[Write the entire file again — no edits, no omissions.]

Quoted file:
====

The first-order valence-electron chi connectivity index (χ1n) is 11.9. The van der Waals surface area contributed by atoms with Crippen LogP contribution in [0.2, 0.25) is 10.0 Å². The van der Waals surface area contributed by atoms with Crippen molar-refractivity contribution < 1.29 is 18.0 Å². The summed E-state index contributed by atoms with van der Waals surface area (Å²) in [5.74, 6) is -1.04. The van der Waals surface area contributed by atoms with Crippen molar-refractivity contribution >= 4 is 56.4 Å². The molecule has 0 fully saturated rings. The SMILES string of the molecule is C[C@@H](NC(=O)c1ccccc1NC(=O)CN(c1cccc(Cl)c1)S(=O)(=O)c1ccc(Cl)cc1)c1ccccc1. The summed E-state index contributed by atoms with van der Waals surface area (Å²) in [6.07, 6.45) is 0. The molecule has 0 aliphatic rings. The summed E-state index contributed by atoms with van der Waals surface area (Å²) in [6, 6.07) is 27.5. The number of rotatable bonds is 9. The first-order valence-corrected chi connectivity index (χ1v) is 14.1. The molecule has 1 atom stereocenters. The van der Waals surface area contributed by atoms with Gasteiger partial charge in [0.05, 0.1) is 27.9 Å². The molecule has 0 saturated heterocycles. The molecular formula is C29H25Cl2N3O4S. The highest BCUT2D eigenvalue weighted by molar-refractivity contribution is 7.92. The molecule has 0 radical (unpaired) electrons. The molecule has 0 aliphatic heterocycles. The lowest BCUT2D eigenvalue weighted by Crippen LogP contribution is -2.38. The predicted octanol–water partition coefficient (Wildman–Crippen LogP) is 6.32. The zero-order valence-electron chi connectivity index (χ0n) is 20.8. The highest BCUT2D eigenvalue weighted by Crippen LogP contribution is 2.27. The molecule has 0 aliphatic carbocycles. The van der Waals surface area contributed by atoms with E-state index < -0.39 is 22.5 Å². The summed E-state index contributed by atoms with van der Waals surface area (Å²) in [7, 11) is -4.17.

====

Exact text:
The first-order valence-electron chi connectivity index (χ1n) is 11.9. The van der Waals surface area contributed by atoms with Crippen LogP contribution in [0.2, 0.25) is 10.0 Å². The van der Waals surface area contributed by atoms with Crippen molar-refractivity contribution < 1.29 is 18.0 Å². The summed E-state index contributed by atoms with van der Waals surface area (Å²) in [5.74, 6) is -1.04. The van der Waals surface area contributed by atoms with Crippen molar-refractivity contribution >= 4 is 56.4 Å². The molecule has 0 fully saturated rings. The SMILES string of the molecule is C[C@@H](NC(=O)c1ccccc1NC(=O)CN(c1cccc(Cl)c1)S(=O)(=O)c1ccc(Cl)cc1)c1ccccc1. The summed E-state index contributed by atoms with van der Waals surface area (Å²) in [6.07, 6.45) is 0. The molecule has 0 aliphatic rings. The summed E-state index contributed by atoms with van der Waals surface area (Å²) in [6, 6.07) is 27.5. The number of rotatable bonds is 9. The first-order valence-corrected chi connectivity index (χ1v) is 14.1. The molecule has 1 atom stereocenters. The van der Waals surface area contributed by atoms with Gasteiger partial charge in [0.05, 0.1) is 27.9 Å². The molecule has 0 saturated heterocycles. The molecular formula is C29H25Cl2N3O4S. The highest BCUT2D eigenvalue weighted by molar-refractivity contribution is 7.92. The molecule has 0 radical (unpaired) electrons. The molecule has 0 aliphatic heterocycles. The lowest BCUT2D eigenvalue weighted by Crippen LogP contribution is -2.38. The predicted octanol–water partition coefficient (Wildman–Crippen LogP) is 6.32. The zero-order valence-electron chi connectivity index (χ0n) is 20.8. The highest BCUT2D eigenvalue weighted by Crippen LogP contribution is 2.27. The molecule has 0 aliphatic carbocycles. The van der Waals surface area contributed by atoms with E-state index < -0.39 is 22.5 Å². The summed E-state index contributed by atoms with van der Waals surface area (Å²) in [7, 11) is -4.17.